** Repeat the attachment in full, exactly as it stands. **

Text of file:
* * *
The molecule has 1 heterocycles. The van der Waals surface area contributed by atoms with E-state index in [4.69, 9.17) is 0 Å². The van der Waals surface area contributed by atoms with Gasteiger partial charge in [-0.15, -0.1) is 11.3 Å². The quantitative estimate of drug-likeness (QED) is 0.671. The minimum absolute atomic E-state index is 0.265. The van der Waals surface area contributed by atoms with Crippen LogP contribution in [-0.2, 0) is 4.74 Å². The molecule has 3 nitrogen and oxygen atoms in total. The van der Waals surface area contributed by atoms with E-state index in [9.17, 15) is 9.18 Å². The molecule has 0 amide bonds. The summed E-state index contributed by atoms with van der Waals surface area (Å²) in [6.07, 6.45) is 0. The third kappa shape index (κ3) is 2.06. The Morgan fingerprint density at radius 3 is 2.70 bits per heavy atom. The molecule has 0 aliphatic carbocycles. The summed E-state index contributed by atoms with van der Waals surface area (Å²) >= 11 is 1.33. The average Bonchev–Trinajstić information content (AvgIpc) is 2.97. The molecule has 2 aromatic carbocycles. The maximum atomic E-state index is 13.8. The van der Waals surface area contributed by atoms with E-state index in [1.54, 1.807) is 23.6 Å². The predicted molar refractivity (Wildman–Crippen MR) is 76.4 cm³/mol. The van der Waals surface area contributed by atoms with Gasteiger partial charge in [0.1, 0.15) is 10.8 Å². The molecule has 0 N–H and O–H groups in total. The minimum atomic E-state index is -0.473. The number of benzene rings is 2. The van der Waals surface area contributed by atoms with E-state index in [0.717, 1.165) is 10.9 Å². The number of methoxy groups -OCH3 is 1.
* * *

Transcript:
The molecule has 1 heterocycles. The van der Waals surface area contributed by atoms with E-state index in [4.69, 9.17) is 0 Å². The van der Waals surface area contributed by atoms with Gasteiger partial charge in [-0.15, -0.1) is 11.3 Å². The quantitative estimate of drug-likeness (QED) is 0.671. The minimum absolute atomic E-state index is 0.265. The van der Waals surface area contributed by atoms with Crippen LogP contribution in [-0.2, 0) is 4.74 Å². The molecule has 3 nitrogen and oxygen atoms in total. The van der Waals surface area contributed by atoms with E-state index in [9.17, 15) is 9.18 Å². The molecule has 0 amide bonds. The summed E-state index contributed by atoms with van der Waals surface area (Å²) in [6.07, 6.45) is 0. The third kappa shape index (κ3) is 2.06. The Morgan fingerprint density at radius 3 is 2.70 bits per heavy atom. The molecule has 0 aliphatic carbocycles. The summed E-state index contributed by atoms with van der Waals surface area (Å²) >= 11 is 1.33. The average Bonchev–Trinajstić information content (AvgIpc) is 2.97. The molecule has 2 aromatic carbocycles. The maximum atomic E-state index is 13.8. The van der Waals surface area contributed by atoms with E-state index in [1.54, 1.807) is 23.6 Å². The predicted molar refractivity (Wildman–Crippen MR) is 76.4 cm³/mol. The van der Waals surface area contributed by atoms with Gasteiger partial charge in [0.1, 0.15) is 10.8 Å². The molecule has 0 N–H and O–H groups in total. The minimum atomic E-state index is -0.473. The number of benzene rings is 2. The van der Waals surface area contributed by atoms with E-state index in [0.717, 1.165) is 10.9 Å². The number of methoxy groups -OCH3 is 1.